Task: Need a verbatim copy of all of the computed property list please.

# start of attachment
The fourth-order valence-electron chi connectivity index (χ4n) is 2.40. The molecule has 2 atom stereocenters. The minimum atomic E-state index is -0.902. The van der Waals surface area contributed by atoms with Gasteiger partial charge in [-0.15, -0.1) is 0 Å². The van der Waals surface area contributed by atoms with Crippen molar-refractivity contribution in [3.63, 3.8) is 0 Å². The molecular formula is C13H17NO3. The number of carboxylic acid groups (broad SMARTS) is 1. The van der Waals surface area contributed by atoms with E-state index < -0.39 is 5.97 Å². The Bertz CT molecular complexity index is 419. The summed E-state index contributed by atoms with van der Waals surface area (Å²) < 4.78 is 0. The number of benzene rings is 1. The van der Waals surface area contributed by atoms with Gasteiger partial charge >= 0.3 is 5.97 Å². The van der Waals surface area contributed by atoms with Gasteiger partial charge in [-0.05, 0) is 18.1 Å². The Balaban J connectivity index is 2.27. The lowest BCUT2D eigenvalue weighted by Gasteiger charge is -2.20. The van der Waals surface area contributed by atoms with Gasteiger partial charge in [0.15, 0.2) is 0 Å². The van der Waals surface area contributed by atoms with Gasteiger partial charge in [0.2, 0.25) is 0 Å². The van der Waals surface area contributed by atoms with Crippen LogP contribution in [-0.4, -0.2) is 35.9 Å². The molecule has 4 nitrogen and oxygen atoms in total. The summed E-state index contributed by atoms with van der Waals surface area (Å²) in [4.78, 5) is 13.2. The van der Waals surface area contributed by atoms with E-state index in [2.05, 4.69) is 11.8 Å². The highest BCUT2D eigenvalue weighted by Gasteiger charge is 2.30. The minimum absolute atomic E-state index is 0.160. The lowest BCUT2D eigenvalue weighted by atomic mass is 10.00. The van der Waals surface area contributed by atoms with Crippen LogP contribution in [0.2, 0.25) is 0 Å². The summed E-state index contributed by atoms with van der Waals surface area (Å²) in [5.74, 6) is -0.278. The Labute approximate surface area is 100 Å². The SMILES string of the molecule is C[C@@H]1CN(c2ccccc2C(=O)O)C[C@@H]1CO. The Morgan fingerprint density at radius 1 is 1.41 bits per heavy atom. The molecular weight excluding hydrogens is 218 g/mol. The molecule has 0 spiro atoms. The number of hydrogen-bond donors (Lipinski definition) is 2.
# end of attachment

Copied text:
The fourth-order valence-electron chi connectivity index (χ4n) is 2.40. The molecule has 2 atom stereocenters. The minimum atomic E-state index is -0.902. The van der Waals surface area contributed by atoms with Gasteiger partial charge in [-0.15, -0.1) is 0 Å². The van der Waals surface area contributed by atoms with Crippen molar-refractivity contribution in [3.63, 3.8) is 0 Å². The molecular formula is C13H17NO3. The number of carboxylic acid groups (broad SMARTS) is 1. The van der Waals surface area contributed by atoms with E-state index < -0.39 is 5.97 Å². The Bertz CT molecular complexity index is 419. The summed E-state index contributed by atoms with van der Waals surface area (Å²) < 4.78 is 0. The number of benzene rings is 1. The van der Waals surface area contributed by atoms with Gasteiger partial charge >= 0.3 is 5.97 Å². The van der Waals surface area contributed by atoms with Gasteiger partial charge in [-0.05, 0) is 18.1 Å². The Balaban J connectivity index is 2.27. The lowest BCUT2D eigenvalue weighted by Gasteiger charge is -2.20. The van der Waals surface area contributed by atoms with Gasteiger partial charge in [0.15, 0.2) is 0 Å². The van der Waals surface area contributed by atoms with Gasteiger partial charge in [0.2, 0.25) is 0 Å². The van der Waals surface area contributed by atoms with Crippen LogP contribution in [-0.4, -0.2) is 35.9 Å². The molecule has 4 nitrogen and oxygen atoms in total. The summed E-state index contributed by atoms with van der Waals surface area (Å²) in [4.78, 5) is 13.2. The van der Waals surface area contributed by atoms with E-state index in [2.05, 4.69) is 11.8 Å². The highest BCUT2D eigenvalue weighted by Gasteiger charge is 2.30. The minimum absolute atomic E-state index is 0.160. The lowest BCUT2D eigenvalue weighted by atomic mass is 10.00. The van der Waals surface area contributed by atoms with Crippen LogP contribution in [0.2, 0.25) is 0 Å². The summed E-state index contributed by atoms with van der Waals surface area (Å²) in [5.74, 6) is -0.278. The Labute approximate surface area is 100 Å². The SMILES string of the molecule is C[C@@H]1CN(c2ccccc2C(=O)O)C[C@@H]1CO. The Morgan fingerprint density at radius 1 is 1.41 bits per heavy atom. The molecular weight excluding hydrogens is 218 g/mol. The molecule has 0 spiro atoms. The number of hydrogen-bond donors (Lipinski definition) is 2.